In a number of past issues, do :: or :: diso tackled how to emphasize the subject – make it pop, in post processing, create tonal differences between the subject and the background, and think background, background, background. This, month do :: or :: diso gets all techno crazy in a discussion of compression, bokeh, and depth of field. All three can work together to emphasize the subject.
Let’s start with compression and some dictionary definitions:
- Compress – to flatten by pressure; squeeze; or press ; to reduce in size, quantity, or volume as if by squeezing.
- Compression – the action of compressing or being compressed.
When we squeeze the shutter, we really do not flatten, squeeze, or press anything, at least not in the traditional sense. But, when we use a telephoto lens, or a zoom lens at telephoto range, we do affect the scope of something in both size and volume. The subject of the image is is brought closer and fills the frame, and thereby we increase the size of the subject relative to our eye. So, the subject seems bigger, not reduced in size. But something is indeed reduced – the field of vision.
These images will depict that field of vision reduction.
Thus, a wide angle lens “sees” more – think of it as an expansive or spread-out, sweeping view of the background – the stuff behind the subject. A telephoto lens “sees” less – it simply takes in less of the stuff behind the subject. Think of it as restricted,and narrower. When the eye looks at the image, it will take in everything captured in the image. The eye will scan the background, sorting out the “stuff” in the photo and eventually, drawing its attention to the subject matter. The less that is depicted, the more the eye is drawn to the subject.
Compare these two shots:
In the second shot, the eye goes right to the quarterback. In the first shot, it takes a while to find the ball carrier. Nothing wrong with the second shot. It does offer a sense of the size of the stadium and the moment (the 2015 Division 2 NCCA football championship) but the first shot takes you right to the quarterback.
- Bokeh – a japanese term for the subjective aesthetic quality of out-of-focus areas of a photographic image.
Bokeh is simply the creation of a blurry background, and is easily achieved by a wide-open aperture. As Paul Davies notes: “in fact, bokeh becomes a consideration anywhere where shallow depth of field eliminates background clutter and emphasizes the sharpness of the subject.”
The effect of bokeh is two-fold – a pretty background wash, and the viewer’s eye is drawn to the in-focus subject of the image.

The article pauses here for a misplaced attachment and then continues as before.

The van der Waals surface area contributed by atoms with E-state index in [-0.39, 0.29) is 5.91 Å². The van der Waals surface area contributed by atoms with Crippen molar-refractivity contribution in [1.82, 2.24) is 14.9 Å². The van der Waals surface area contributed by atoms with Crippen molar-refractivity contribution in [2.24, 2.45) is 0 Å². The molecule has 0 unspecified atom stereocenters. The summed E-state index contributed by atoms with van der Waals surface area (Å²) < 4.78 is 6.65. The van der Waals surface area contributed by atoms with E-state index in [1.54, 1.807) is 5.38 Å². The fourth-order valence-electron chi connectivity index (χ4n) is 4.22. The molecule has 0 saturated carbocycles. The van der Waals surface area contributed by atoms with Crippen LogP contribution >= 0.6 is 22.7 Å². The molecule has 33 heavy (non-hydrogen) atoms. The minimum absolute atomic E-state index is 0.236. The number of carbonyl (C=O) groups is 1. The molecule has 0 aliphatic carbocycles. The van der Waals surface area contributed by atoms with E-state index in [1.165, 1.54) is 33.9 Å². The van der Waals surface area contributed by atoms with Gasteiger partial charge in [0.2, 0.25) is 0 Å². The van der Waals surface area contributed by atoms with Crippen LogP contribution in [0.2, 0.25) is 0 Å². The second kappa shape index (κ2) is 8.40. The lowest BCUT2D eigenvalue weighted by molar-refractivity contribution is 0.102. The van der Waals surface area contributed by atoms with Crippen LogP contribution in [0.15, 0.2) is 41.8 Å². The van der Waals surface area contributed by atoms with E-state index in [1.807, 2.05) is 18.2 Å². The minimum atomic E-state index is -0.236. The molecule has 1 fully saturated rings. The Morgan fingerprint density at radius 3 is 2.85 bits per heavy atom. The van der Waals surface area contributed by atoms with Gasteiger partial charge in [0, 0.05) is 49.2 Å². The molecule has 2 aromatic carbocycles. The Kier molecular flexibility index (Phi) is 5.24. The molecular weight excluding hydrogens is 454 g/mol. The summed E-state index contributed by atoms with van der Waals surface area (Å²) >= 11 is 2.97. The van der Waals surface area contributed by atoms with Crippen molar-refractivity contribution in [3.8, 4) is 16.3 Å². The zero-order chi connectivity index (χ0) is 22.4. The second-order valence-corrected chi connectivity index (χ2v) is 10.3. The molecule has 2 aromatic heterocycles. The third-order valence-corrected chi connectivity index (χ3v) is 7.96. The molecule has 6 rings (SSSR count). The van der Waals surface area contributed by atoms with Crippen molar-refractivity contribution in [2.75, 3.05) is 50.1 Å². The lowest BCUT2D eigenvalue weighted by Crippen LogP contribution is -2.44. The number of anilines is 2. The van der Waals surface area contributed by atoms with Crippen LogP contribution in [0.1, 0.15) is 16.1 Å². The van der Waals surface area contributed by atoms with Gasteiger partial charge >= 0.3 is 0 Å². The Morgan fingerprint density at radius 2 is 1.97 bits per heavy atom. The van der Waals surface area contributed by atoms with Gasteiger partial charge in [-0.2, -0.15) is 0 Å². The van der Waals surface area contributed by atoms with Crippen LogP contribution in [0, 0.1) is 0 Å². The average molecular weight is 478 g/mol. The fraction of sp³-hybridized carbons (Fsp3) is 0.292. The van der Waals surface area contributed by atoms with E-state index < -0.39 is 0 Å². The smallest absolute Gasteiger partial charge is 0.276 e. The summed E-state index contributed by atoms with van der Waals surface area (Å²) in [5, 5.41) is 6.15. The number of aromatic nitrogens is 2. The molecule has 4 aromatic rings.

Last, depth of field. The Photographic Society of America definition:
- depth of field – depth of field refers to how much is in focus in front of and behind the subject that is focused upon. “more” depth of field means that more is in focus. “shallow” depth of field means that very little is in focus other than the subject.
The camera lens mimics the human eye — while other factors affect our depth of field, when your pupil is contracted, as in bright sun light, your depth of field increases. Similarly, depth of field in your camera is largely dependent on the aperture you or your conditions choose. To illustrate this, you can go to a number of web sites that will calculate depth of field for you once you provide the focal length, aperture and distance to your subject. To illustrate this, here are 3 calculations using a wide open 500mm length (super telephoto wide open at its f / 4.0 maximum aperture), a 200mm length (the longest in a 7-200mm telephoto lens wide open at its f / 2,8 maximum aperture) and 40mm (right in the middle of a 24-70mm wide angle wide open at its f / 2.8 maximum aperture).
In each instance the subject is 40 feet away (about 13 yards). The difference in depth of field is startling: for the 500mm lens, .23 feet behind the subject (2.7 inches), the picture loses its focus. For the 200mm lens, 1.04 feet (12 inches) behind the subject the picture loses its focus. And, for the 40mm shot, a remarkable 72.5 feet behind the subject, the picture loses its focus. The difference in depth of field between the super telephoto lens and the wide angle lens is an astounding 72.27 feet behind the subject!
What does all of this mean to the sports photographer? To borrower again from Paul Davies, each of these offer a compositional element that “makes us consider the parts of an image that are not in focus and are separated from the main subject. These blurred [and compressed, small angle of view] areas have often been dismissed as ‘just the background’ by those who don’t know any better. However, experienced photographers realize the background has a significant psychological impact in setting the mood of a shot and, in a practical sense, can enhance the apparent sharpness of the subject, or otherwise accentuate it through contrast in color and texture.” In other words, to achieve separation of the subject from the background, that all-important element in sports photography, your use of a wide open aperture with a telephoto lens will narrow the depth of field, blur the background, give you bokeh, and reduce the field of vision. Combined, you will have a subject that is enhanced by the background, and not a background that will distract from the subject.
The challenge of this combo: you really need to nail the focus point. There is little margin of error. But, when it clicks, it is a more than satisfying result.
Next month, do :: or :: diso gets all philosophical and asks: should your pictures tell the whole story?